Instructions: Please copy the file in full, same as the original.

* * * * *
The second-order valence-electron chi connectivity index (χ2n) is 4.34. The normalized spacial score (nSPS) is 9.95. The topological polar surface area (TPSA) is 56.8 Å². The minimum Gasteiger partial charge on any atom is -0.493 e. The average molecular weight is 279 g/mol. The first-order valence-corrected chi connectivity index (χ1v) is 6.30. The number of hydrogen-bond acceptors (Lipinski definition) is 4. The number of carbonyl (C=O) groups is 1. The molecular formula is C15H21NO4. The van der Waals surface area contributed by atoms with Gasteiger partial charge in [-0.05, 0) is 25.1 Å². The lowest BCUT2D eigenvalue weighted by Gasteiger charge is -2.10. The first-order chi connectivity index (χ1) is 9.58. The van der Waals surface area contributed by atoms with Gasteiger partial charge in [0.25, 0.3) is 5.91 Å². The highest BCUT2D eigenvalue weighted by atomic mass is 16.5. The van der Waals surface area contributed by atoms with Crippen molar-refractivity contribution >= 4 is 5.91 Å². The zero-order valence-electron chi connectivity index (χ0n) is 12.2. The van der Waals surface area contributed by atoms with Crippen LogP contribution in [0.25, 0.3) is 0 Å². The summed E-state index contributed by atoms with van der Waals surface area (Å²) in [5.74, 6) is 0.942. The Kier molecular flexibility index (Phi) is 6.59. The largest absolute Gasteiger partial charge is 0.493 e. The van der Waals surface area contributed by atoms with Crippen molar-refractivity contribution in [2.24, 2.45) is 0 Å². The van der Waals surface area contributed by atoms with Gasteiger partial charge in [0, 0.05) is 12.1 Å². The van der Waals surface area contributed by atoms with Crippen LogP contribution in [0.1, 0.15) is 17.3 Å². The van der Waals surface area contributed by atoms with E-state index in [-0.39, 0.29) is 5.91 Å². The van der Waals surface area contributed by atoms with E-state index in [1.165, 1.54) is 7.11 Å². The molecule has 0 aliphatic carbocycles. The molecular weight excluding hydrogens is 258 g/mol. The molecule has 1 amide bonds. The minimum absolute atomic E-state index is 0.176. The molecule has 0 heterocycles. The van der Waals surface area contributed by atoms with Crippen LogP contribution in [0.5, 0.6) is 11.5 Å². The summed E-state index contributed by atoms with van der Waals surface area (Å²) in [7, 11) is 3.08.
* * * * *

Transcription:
The second-order valence-electron chi connectivity index (χ2n) is 4.34. The normalized spacial score (nSPS) is 9.95. The topological polar surface area (TPSA) is 56.8 Å². The minimum Gasteiger partial charge on any atom is -0.493 e. The average molecular weight is 279 g/mol. The first-order valence-corrected chi connectivity index (χ1v) is 6.30. The number of hydrogen-bond acceptors (Lipinski definition) is 4. The number of carbonyl (C=O) groups is 1. The molecular formula is C15H21NO4. The van der Waals surface area contributed by atoms with Gasteiger partial charge in [-0.05, 0) is 25.1 Å². The lowest BCUT2D eigenvalue weighted by Gasteiger charge is -2.10. The first-order chi connectivity index (χ1) is 9.58. The van der Waals surface area contributed by atoms with Gasteiger partial charge in [0.25, 0.3) is 5.91 Å². The highest BCUT2D eigenvalue weighted by atomic mass is 16.5. The van der Waals surface area contributed by atoms with Crippen molar-refractivity contribution >= 4 is 5.91 Å². The zero-order valence-electron chi connectivity index (χ0n) is 12.2. The van der Waals surface area contributed by atoms with Crippen LogP contribution in [0.25, 0.3) is 0 Å². The summed E-state index contributed by atoms with van der Waals surface area (Å²) in [5.74, 6) is 0.942. The Kier molecular flexibility index (Phi) is 6.59. The largest absolute Gasteiger partial charge is 0.493 e. The van der Waals surface area contributed by atoms with Crippen molar-refractivity contribution in [2.24, 2.45) is 0 Å². The van der Waals surface area contributed by atoms with Gasteiger partial charge in [0, 0.05) is 12.1 Å². The van der Waals surface area contributed by atoms with Crippen LogP contribution in [0.1, 0.15) is 17.3 Å². The van der Waals surface area contributed by atoms with E-state index in [-0.39, 0.29) is 5.91 Å². The van der Waals surface area contributed by atoms with E-state index in [1.165, 1.54) is 7.11 Å². The molecule has 0 aliphatic carbocycles. The molecular weight excluding hydrogens is 258 g/mol. The molecule has 1 amide bonds. The minimum absolute atomic E-state index is 0.176. The molecule has 0 heterocycles. The van der Waals surface area contributed by atoms with Crippen LogP contribution in [0.5, 0.6) is 11.5 Å². The summed E-state index contributed by atoms with van der Waals surface area (Å²) in [7, 11) is 3.08.